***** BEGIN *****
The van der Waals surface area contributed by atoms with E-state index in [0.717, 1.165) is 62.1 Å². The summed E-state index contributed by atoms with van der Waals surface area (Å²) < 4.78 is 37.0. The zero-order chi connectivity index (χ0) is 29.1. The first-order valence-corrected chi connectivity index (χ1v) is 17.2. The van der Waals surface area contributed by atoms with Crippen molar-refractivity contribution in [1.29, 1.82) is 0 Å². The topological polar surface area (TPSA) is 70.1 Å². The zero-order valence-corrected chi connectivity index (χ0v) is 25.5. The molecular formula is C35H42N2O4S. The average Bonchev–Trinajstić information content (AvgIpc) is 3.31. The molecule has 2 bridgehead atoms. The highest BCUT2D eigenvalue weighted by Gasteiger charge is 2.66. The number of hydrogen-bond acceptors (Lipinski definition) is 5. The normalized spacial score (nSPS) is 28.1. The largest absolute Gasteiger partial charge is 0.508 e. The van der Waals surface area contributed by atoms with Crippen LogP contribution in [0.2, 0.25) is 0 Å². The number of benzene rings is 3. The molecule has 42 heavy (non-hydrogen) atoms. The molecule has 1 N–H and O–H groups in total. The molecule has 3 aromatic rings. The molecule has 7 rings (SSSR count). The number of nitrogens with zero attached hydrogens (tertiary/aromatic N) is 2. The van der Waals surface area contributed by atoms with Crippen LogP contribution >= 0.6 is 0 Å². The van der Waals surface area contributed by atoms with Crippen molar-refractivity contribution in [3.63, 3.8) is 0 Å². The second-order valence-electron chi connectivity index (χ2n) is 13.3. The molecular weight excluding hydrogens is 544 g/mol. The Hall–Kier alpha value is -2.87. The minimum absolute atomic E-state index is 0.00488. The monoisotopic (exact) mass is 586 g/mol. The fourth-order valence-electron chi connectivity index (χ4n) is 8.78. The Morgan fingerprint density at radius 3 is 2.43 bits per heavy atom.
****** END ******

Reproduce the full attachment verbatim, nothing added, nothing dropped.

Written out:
The van der Waals surface area contributed by atoms with E-state index in [0.717, 1.165) is 62.1 Å². The summed E-state index contributed by atoms with van der Waals surface area (Å²) < 4.78 is 37.0. The zero-order chi connectivity index (χ0) is 29.1. The first-order valence-corrected chi connectivity index (χ1v) is 17.2. The van der Waals surface area contributed by atoms with Crippen molar-refractivity contribution in [1.29, 1.82) is 0 Å². The topological polar surface area (TPSA) is 70.1 Å². The zero-order valence-corrected chi connectivity index (χ0v) is 25.5. The molecular formula is C35H42N2O4S. The average Bonchev–Trinajstić information content (AvgIpc) is 3.31. The molecule has 2 bridgehead atoms. The highest BCUT2D eigenvalue weighted by Gasteiger charge is 2.66. The number of hydrogen-bond acceptors (Lipinski definition) is 5. The normalized spacial score (nSPS) is 28.1. The largest absolute Gasteiger partial charge is 0.508 e. The van der Waals surface area contributed by atoms with Crippen LogP contribution in [0.2, 0.25) is 0 Å². The number of benzene rings is 3. The molecule has 42 heavy (non-hydrogen) atoms. The molecule has 1 N–H and O–H groups in total. The molecule has 3 aromatic rings. The molecule has 7 rings (SSSR count). The number of nitrogens with zero attached hydrogens (tertiary/aromatic N) is 2. The van der Waals surface area contributed by atoms with Crippen LogP contribution >= 0.6 is 0 Å². The van der Waals surface area contributed by atoms with Crippen molar-refractivity contribution in [3.63, 3.8) is 0 Å². The second-order valence-electron chi connectivity index (χ2n) is 13.3. The molecular weight excluding hydrogens is 544 g/mol. The Hall–Kier alpha value is -2.87. The minimum absolute atomic E-state index is 0.00488. The monoisotopic (exact) mass is 586 g/mol. The fourth-order valence-electron chi connectivity index (χ4n) is 8.78. The Morgan fingerprint density at radius 3 is 2.43 bits per heavy atom.